 Party setting  

o Can be motor when there is too much output  

 Operator

∙ Practice and experience can reduce interference  

Object Based Orientation  

∙ Experiment:  

o Subjects presented line through a rectangle  

 Rectangle is either small or large, open to the left or open to the  right  

 Line is tilted to the left or right, dotted or dashed  

o Asked to describe either the both line aspects or both rectangle  aspects, or one aspect of line and one of rectangle  

o Reaction time much faster when they only needed to describe one  object

∙ Experiment: O’Craven Face vs House Stimulus superimposed on each other,  one image moves  

o Fusiform Face Area (FFA) has a preference for faces stimulus  o Parahippocampal Place Area (PPA) has a preference for house stimulus  

∙ One of the two stimuli (house or face) was still and the other was in motion, o if you are paying attention to static face, and they say pay attention to  object in motion, then PPA will be rescued  

Attention: Selecting Modality  

∙ Experiment: Shomstein and Yantis  

∙ Subjects are hearing a stream of letters through headphones, and seeing  different letters and numbers on screen

o Both a visual and auditory streams


∙ Participant ask to pay attention to either one or the other  

o Sometimes asked to switch from one to another

∙ Changes tracked in Brain with fMRI

∙ 4 Conditions:  

o Pay attention to auditory stimulus, hold vision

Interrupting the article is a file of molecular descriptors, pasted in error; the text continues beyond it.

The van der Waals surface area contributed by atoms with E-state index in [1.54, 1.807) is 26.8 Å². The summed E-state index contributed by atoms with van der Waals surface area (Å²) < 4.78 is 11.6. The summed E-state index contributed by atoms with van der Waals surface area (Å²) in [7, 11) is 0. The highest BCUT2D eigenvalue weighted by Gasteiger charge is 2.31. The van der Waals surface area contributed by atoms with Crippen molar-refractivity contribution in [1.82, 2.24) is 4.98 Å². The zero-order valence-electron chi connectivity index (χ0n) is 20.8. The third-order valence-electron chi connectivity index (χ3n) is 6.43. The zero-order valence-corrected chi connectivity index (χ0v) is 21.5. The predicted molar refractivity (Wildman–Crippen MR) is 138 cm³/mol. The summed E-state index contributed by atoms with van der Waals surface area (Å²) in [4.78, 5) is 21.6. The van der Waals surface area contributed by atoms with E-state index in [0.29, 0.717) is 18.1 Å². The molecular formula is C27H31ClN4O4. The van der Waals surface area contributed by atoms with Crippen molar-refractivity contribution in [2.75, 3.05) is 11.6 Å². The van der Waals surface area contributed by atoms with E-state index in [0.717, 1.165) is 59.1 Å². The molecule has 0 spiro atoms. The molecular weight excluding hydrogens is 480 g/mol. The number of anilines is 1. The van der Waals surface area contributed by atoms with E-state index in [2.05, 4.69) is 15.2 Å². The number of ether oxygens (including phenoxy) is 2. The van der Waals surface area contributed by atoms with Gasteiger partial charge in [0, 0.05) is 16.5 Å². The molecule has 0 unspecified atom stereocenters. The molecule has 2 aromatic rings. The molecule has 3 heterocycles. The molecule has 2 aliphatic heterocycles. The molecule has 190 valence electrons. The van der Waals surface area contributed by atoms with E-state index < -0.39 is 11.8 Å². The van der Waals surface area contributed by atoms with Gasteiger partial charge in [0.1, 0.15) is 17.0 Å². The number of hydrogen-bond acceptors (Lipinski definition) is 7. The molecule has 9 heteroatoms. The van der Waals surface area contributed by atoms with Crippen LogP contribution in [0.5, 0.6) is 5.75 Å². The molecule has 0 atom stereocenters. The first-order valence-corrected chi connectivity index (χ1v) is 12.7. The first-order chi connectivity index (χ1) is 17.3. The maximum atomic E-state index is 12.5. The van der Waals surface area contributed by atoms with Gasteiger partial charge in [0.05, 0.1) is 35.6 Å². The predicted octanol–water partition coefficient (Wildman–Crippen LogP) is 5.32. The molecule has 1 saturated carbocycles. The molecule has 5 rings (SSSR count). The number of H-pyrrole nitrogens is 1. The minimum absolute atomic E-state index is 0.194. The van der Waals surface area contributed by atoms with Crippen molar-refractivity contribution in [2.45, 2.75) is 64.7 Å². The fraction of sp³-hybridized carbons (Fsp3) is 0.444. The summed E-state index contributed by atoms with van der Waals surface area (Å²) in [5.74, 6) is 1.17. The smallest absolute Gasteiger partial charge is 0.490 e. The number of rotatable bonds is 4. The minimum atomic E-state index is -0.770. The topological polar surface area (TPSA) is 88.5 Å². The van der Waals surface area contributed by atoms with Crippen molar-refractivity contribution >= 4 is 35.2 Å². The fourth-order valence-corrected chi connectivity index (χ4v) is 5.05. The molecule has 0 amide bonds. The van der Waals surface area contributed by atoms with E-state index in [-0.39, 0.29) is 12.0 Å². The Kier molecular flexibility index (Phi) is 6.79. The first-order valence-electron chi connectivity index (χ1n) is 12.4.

o Pay attention to visual stimulus, hold audition \

o Stop attending to the visual stimuli and start attending to auditory  stimulus, a shift to audition  

o Stop attending to the auditory stimuli and start attending to visual  stimulus, a shift to vision  

∙ When asked to pay attention to pay attention to Auditory Stream, auditory  activation was greater than activation in Visual Cortex

o Bilateral Activation in Superior Temporal Gyrus (STG)

o Attention to auditory stimuli is strikingly low  

∙ When asked to pay attention to visual Stream, visual activation greater than  in auditory Cortex

o Fusiform Gyrus (FG)

o Attention to visual stimuli is strikingly low

∙ By subtraction logic, we can see which parts of the brian should be activated  for auditory stimuli and not visual and visa versa

∙ Highlights the dangers of driving and talking on the phone (distracted driver  accidents)

Attention: Resolves Competition for Resources  

∙ Kastner Experiments

∙ Hypothesized that fMRI signals would be smaller during the simultaneous  conditions rather than during the sequential presentations due to competition for resources (mutual suppression)

∙ Experiment 1:  


o Sequential condition- stimulus presented sequentially in 1 of 4 possible locations

 Resulted in greater signal change  

 Brain activity is overall higher in this condition, as there is no  competition  

o Simultaneous condition - stimulus presented together in all four  conditions  

 Resulted in signal change being suppressed

 Many neurons are converging into a single one, thus increasing  the receptive field  

 Competition for resources (mutual suppression)

o Suppression of activation is greater as we go up the extrastriate  regions since receptive fields are larger in V4 and TEO

∙ Experiment 2:  

o 2x2 design  

 Still have Sequential and Simultaneous (SEQ vs SIM) conditions  but now participants are either looking at the fixation point or